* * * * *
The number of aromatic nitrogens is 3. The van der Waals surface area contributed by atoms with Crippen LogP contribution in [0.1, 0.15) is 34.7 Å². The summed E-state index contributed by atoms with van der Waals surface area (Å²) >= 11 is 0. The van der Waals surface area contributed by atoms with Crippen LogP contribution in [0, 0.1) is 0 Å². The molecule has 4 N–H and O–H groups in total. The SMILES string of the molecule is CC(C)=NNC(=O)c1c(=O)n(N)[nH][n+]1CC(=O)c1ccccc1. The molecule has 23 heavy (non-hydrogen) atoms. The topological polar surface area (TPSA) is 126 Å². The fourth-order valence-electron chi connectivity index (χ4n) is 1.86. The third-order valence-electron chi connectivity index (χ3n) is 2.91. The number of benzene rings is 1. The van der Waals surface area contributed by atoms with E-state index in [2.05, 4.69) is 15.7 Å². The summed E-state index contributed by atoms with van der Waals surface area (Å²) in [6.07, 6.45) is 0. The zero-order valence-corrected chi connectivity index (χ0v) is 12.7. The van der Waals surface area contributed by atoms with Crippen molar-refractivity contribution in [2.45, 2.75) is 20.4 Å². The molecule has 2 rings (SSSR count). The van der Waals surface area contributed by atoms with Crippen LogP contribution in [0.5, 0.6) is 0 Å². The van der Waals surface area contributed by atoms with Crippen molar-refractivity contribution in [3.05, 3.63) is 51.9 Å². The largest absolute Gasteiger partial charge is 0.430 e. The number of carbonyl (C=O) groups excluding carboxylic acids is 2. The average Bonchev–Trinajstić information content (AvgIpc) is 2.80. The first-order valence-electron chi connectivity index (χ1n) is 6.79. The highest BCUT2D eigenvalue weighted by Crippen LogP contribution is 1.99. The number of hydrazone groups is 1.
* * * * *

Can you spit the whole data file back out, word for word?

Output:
The number of aromatic nitrogens is 3. The van der Waals surface area contributed by atoms with Crippen LogP contribution in [0.1, 0.15) is 34.7 Å². The summed E-state index contributed by atoms with van der Waals surface area (Å²) >= 11 is 0. The van der Waals surface area contributed by atoms with Crippen LogP contribution in [0, 0.1) is 0 Å². The molecule has 4 N–H and O–H groups in total. The SMILES string of the molecule is CC(C)=NNC(=O)c1c(=O)n(N)[nH][n+]1CC(=O)c1ccccc1. The molecule has 23 heavy (non-hydrogen) atoms. The topological polar surface area (TPSA) is 126 Å². The fourth-order valence-electron chi connectivity index (χ4n) is 1.86. The third-order valence-electron chi connectivity index (χ3n) is 2.91. The number of benzene rings is 1. The van der Waals surface area contributed by atoms with E-state index in [2.05, 4.69) is 15.7 Å². The summed E-state index contributed by atoms with van der Waals surface area (Å²) in [6.07, 6.45) is 0. The zero-order valence-corrected chi connectivity index (χ0v) is 12.7. The van der Waals surface area contributed by atoms with Crippen molar-refractivity contribution in [2.45, 2.75) is 20.4 Å². The molecule has 2 rings (SSSR count). The van der Waals surface area contributed by atoms with Crippen LogP contribution in [0.5, 0.6) is 0 Å². The van der Waals surface area contributed by atoms with Crippen molar-refractivity contribution in [3.05, 3.63) is 51.9 Å². The largest absolute Gasteiger partial charge is 0.430 e. The number of carbonyl (C=O) groups excluding carboxylic acids is 2. The average Bonchev–Trinajstić information content (AvgIpc) is 2.80. The first-order valence-electron chi connectivity index (χ1n) is 6.79. The highest BCUT2D eigenvalue weighted by Crippen LogP contribution is 1.99. The number of hydrazone groups is 1.